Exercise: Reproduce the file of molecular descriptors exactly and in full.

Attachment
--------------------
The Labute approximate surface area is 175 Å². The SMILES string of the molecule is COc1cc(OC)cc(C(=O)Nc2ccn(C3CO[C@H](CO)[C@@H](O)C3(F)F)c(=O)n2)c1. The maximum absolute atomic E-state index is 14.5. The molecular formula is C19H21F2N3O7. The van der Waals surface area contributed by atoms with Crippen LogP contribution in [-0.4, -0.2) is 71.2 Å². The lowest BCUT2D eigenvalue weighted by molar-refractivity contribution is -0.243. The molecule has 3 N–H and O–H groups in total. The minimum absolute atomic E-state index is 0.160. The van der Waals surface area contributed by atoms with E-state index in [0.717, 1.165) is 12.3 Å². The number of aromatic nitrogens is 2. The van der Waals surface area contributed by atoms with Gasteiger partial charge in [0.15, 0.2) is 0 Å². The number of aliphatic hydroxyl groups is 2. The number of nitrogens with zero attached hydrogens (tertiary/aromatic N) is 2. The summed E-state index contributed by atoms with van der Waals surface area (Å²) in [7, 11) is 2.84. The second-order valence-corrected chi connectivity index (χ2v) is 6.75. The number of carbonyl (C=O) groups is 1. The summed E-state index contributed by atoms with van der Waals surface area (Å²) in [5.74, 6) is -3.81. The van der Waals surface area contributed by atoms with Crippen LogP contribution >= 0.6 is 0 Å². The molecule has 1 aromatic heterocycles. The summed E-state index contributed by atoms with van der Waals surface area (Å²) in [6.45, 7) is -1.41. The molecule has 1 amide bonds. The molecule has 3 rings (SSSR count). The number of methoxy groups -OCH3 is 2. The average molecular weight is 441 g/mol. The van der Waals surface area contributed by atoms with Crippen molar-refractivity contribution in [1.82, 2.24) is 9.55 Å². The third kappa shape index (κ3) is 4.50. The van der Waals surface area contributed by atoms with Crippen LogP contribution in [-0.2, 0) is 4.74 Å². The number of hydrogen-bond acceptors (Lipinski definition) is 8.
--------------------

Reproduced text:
The Labute approximate surface area is 175 Å². The SMILES string of the molecule is COc1cc(OC)cc(C(=O)Nc2ccn(C3CO[C@H](CO)[C@@H](O)C3(F)F)c(=O)n2)c1. The maximum absolute atomic E-state index is 14.5. The molecular formula is C19H21F2N3O7. The van der Waals surface area contributed by atoms with Crippen LogP contribution in [-0.4, -0.2) is 71.2 Å². The lowest BCUT2D eigenvalue weighted by molar-refractivity contribution is -0.243. The molecule has 3 N–H and O–H groups in total. The minimum absolute atomic E-state index is 0.160. The van der Waals surface area contributed by atoms with E-state index in [0.717, 1.165) is 12.3 Å². The number of aromatic nitrogens is 2. The van der Waals surface area contributed by atoms with Gasteiger partial charge in [0.15, 0.2) is 0 Å². The number of aliphatic hydroxyl groups is 2. The number of nitrogens with zero attached hydrogens (tertiary/aromatic N) is 2. The summed E-state index contributed by atoms with van der Waals surface area (Å²) in [7, 11) is 2.84. The second-order valence-corrected chi connectivity index (χ2v) is 6.75. The number of carbonyl (C=O) groups is 1. The summed E-state index contributed by atoms with van der Waals surface area (Å²) in [5.74, 6) is -3.81. The van der Waals surface area contributed by atoms with Crippen LogP contribution >= 0.6 is 0 Å². The molecule has 1 aromatic heterocycles. The summed E-state index contributed by atoms with van der Waals surface area (Å²) in [6.45, 7) is -1.41. The molecule has 1 amide bonds. The molecule has 3 rings (SSSR count). The number of methoxy groups -OCH3 is 2. The average molecular weight is 441 g/mol. The van der Waals surface area contributed by atoms with Crippen molar-refractivity contribution in [1.82, 2.24) is 9.55 Å². The third kappa shape index (κ3) is 4.50. The van der Waals surface area contributed by atoms with Crippen LogP contribution in [-0.2, 0) is 4.74 Å². The number of hydrogen-bond acceptors (Lipinski definition) is 8.